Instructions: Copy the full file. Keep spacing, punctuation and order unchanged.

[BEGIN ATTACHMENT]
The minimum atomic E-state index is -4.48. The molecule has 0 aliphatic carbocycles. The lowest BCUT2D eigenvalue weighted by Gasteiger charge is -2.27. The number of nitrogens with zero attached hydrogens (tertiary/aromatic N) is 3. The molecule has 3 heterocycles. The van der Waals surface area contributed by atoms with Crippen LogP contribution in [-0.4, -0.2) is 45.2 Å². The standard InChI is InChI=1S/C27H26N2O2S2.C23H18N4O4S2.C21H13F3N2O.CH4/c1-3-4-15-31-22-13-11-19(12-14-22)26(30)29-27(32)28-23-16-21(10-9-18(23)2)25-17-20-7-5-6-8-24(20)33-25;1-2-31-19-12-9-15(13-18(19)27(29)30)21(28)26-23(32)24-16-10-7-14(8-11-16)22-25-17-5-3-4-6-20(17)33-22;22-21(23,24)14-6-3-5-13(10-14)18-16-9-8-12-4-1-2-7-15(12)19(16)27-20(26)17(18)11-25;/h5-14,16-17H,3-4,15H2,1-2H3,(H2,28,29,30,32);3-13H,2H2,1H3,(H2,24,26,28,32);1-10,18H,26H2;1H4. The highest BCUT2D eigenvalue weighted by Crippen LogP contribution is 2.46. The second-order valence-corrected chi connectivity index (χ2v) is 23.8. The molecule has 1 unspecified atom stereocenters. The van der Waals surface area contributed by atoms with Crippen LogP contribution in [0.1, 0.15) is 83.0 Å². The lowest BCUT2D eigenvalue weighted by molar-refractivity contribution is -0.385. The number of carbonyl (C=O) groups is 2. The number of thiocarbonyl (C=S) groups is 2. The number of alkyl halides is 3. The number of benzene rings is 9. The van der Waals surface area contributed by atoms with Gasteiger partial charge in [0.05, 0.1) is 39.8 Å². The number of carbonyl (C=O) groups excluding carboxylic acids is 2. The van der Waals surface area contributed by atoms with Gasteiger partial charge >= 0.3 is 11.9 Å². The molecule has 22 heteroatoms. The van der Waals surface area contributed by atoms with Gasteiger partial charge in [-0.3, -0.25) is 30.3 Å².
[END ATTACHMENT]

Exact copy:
The minimum atomic E-state index is -4.48. The molecule has 0 aliphatic carbocycles. The lowest BCUT2D eigenvalue weighted by Gasteiger charge is -2.27. The number of nitrogens with zero attached hydrogens (tertiary/aromatic N) is 3. The molecule has 3 heterocycles. The van der Waals surface area contributed by atoms with Crippen LogP contribution in [-0.4, -0.2) is 45.2 Å². The standard InChI is InChI=1S/C27H26N2O2S2.C23H18N4O4S2.C21H13F3N2O.CH4/c1-3-4-15-31-22-13-11-19(12-14-22)26(30)29-27(32)28-23-16-21(10-9-18(23)2)25-17-20-7-5-6-8-24(20)33-25;1-2-31-19-12-9-15(13-18(19)27(29)30)21(28)26-23(32)24-16-10-7-14(8-11-16)22-25-17-5-3-4-6-20(17)33-22;22-21(23,24)14-6-3-5-13(10-14)18-16-9-8-12-4-1-2-7-15(12)19(16)27-20(26)17(18)11-25;/h5-14,16-17H,3-4,15H2,1-2H3,(H2,28,29,30,32);3-13H,2H2,1H3,(H2,24,26,28,32);1-10,18H,26H2;1H4. The highest BCUT2D eigenvalue weighted by Crippen LogP contribution is 2.46. The second-order valence-corrected chi connectivity index (χ2v) is 23.8. The molecule has 1 unspecified atom stereocenters. The van der Waals surface area contributed by atoms with Crippen LogP contribution in [0.1, 0.15) is 83.0 Å². The lowest BCUT2D eigenvalue weighted by molar-refractivity contribution is -0.385. The number of carbonyl (C=O) groups is 2. The number of thiocarbonyl (C=S) groups is 2. The number of alkyl halides is 3. The number of benzene rings is 9. The van der Waals surface area contributed by atoms with Gasteiger partial charge in [0.05, 0.1) is 39.8 Å². The number of carbonyl (C=O) groups excluding carboxylic acids is 2. The van der Waals surface area contributed by atoms with Gasteiger partial charge >= 0.3 is 11.9 Å². The molecule has 22 heteroatoms. The van der Waals surface area contributed by atoms with Gasteiger partial charge in [-0.3, -0.25) is 30.3 Å².